Through the vote, the Palestinian Authority has secured the occupied territories - the West Bank, Gaza and east Jerusalem - providing a level of legitimacy that Palestinians hope will lead to a future state.
Palestinians say 'now the world recognises our humanity'
RAMALLAH // The excitement of securing non-member state recognition at the United Nations had ebbed by yesterday morning as Palestinians awoke to a world still defined by Israeli domination.
Israeli checkpoints still restrict their movement. Israeli settlements still encroach on land for their hoped-for state. And the powerful Israeli military still roams the West Bank.
Israel, as it has for the past 45 years, still remains their occupier.
But Bassem Tannou, 45, an owner of a jewellery shop in downtown Ramallah, said: "Now the world recognises our humanity."
"We don't have much money. We don't have an army or real borders. But it shows the world sees us as humans now."
He was referring to the overwhelming support in the UN's General Assembly for a measure to upgrade Palestinian status in the world body. One-hundred-and-thirty-eight voted in favour of the upgrade on Wednesday. Forty-one abstained. Nine, including the United States and Israel, voted no.
Through the vote, the Palestinian Authority (PA) president, Mahmoud Abbas, has secured the occupied territories - the West Bank, Gaza and east Jerusalem - a level of legitimacy at the world body that Palestinians hope will lead to a Palestinian state.
Mr Abbas' bid even received a nod of approval from his Palestinian rival Khaled Meshaal, the exiled leader of Hamas, which controls Gaza and had itself received a boost of support during last month's war with Israel.
Now the Palestinians can participate in international organisations, including the International Criminal Court (ICC),.
Shortly after Thursday's successful vote, at least one Palestinian official warned Israel that they could in future take Israel to the ICC over war crimes.
"As long as the Israelis are not committing atrocities, are not building settlements, are not violating international law, then we don't see any reason to go anywhere," said the Palestinian foreign minister, Riyad Al Maliki.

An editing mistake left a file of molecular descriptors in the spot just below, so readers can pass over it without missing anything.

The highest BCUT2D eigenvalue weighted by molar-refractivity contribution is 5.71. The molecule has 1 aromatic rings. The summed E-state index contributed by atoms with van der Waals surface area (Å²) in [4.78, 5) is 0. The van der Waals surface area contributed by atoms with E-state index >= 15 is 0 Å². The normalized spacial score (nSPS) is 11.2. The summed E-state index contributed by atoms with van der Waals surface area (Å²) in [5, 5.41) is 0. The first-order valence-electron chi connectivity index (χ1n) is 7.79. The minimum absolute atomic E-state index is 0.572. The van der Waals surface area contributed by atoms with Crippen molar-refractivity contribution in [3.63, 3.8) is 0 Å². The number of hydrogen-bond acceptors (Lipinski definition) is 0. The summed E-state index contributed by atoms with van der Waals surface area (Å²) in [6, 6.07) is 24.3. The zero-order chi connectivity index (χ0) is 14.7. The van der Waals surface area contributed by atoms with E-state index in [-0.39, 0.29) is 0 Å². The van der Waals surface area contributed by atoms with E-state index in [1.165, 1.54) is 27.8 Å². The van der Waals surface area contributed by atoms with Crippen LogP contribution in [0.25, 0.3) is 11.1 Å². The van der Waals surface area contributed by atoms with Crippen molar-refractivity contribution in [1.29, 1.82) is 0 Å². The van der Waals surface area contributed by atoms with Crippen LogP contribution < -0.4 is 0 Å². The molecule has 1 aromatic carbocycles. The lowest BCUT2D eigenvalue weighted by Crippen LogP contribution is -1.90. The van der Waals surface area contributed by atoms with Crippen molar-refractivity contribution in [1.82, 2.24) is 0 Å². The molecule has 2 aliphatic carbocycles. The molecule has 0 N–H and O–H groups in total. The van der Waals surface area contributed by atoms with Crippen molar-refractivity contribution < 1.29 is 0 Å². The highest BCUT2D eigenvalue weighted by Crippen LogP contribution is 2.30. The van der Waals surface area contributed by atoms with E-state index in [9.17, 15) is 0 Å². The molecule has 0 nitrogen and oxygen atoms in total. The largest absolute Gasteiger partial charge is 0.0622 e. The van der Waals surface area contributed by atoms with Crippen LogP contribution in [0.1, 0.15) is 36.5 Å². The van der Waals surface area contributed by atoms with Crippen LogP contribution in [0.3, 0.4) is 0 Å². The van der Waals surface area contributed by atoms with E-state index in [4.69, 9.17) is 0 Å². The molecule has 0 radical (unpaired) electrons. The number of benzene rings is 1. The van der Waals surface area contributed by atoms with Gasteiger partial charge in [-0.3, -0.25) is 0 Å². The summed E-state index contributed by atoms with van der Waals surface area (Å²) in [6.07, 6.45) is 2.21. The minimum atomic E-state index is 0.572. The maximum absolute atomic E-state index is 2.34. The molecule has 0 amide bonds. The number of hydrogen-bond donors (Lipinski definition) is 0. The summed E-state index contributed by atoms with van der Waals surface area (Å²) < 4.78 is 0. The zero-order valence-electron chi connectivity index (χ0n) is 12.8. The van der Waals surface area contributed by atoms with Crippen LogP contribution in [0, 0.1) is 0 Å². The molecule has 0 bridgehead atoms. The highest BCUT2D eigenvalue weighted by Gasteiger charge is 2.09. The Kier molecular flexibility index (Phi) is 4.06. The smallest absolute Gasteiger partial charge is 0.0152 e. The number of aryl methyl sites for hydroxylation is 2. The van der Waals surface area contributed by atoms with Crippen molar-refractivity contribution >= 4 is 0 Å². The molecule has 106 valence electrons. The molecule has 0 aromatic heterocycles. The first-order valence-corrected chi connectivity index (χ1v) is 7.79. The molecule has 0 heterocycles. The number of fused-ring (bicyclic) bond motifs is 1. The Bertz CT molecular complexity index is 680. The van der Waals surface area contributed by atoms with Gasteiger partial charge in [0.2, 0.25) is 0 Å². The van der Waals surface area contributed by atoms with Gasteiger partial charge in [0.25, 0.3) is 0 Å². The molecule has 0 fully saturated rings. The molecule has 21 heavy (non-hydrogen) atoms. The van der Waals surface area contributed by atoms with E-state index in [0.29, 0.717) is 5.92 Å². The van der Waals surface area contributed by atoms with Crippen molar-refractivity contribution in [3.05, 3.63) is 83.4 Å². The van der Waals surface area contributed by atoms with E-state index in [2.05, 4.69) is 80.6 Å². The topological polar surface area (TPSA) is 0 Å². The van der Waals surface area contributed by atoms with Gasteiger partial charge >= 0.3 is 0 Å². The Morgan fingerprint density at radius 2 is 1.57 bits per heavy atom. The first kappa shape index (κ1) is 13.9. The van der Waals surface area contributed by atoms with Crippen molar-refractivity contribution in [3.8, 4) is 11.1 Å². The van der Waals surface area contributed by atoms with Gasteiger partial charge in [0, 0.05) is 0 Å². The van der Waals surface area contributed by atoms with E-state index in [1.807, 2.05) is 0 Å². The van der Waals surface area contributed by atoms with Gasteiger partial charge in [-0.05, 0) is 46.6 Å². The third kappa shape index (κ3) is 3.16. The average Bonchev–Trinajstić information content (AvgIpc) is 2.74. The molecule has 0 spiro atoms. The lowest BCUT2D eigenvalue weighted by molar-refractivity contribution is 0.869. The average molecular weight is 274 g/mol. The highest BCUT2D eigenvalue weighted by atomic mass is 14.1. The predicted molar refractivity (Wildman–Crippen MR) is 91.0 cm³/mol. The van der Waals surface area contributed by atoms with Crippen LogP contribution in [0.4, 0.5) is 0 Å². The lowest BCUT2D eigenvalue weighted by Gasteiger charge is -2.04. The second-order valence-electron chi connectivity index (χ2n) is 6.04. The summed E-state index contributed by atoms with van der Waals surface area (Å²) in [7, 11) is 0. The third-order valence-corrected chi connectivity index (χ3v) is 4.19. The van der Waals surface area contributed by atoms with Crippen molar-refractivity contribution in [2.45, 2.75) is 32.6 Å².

"If the Israelis continue with such policy - aggression, settlements, assassinations, attacks, confiscations, building walls - violating international law, then we have no other remedy but really to knock those to other places" such as the ICC
Still, Mr Abbas and other officials have said their first priority is resuming negotiations with Israel over the creation of a Palestinian state. Peace talks broke down two years ago because Israel's prime minister, Benjamin Netanyahu, refused to stop settlers from building in the occupied West Bank.
Mr Abbas has demanded a complete halt to their construction before returning to negotiations.
He may now have more leverage in that arena, but his caution on the ICC may also stem from Israeli and US ability to inflict crippling punishment on the PA. It is reeling from a financial crisis.
Israel, which collects PA tax revenues on its behalf, could easily withhold its disbursement, as it has in the past.Despite the possibility of Israeli reprisals, Farraj Sammouda, 27, a money-changer in Ramallah, yesterday called the UN success "a small step on the road freedom".
"The countries of the world showed they support us, which is something new for the Palestinians," he said.
"The Israelis, he added, "usually get everything from us".
He referred to the symbolic timing of the Palestinians' UN vote: exactly 65 years to the day, on November 29, 1947, the world body's General Assembly voted to partition what was then British-controlled Palestine between a Jewish and Arab state.
The Jewish leadership at the time accepted the plan, and Israelis see it as a basis of legitimacy for their state.
Palestinians rue it as the international community sanctioning their dispossession. Partition gave a then-minority Jewish population of 33 per cent, which owned about seven per cent of the land, control over some 56 per cent of all British Mandate Palestine.
Palestinians and the wider Arab world rejected partition and violence ensued. The resulting Nakba, or "catastrophe" as Palestinians call Israel's creation, forced about 750,000 Palestinians off their land.
Now, with their UN success six decades later, some feel a sense of pride if not comeuppance.
"PALESTINE is born," Daoud Kuttab, a well-known Palestinian writer, said on Twitter.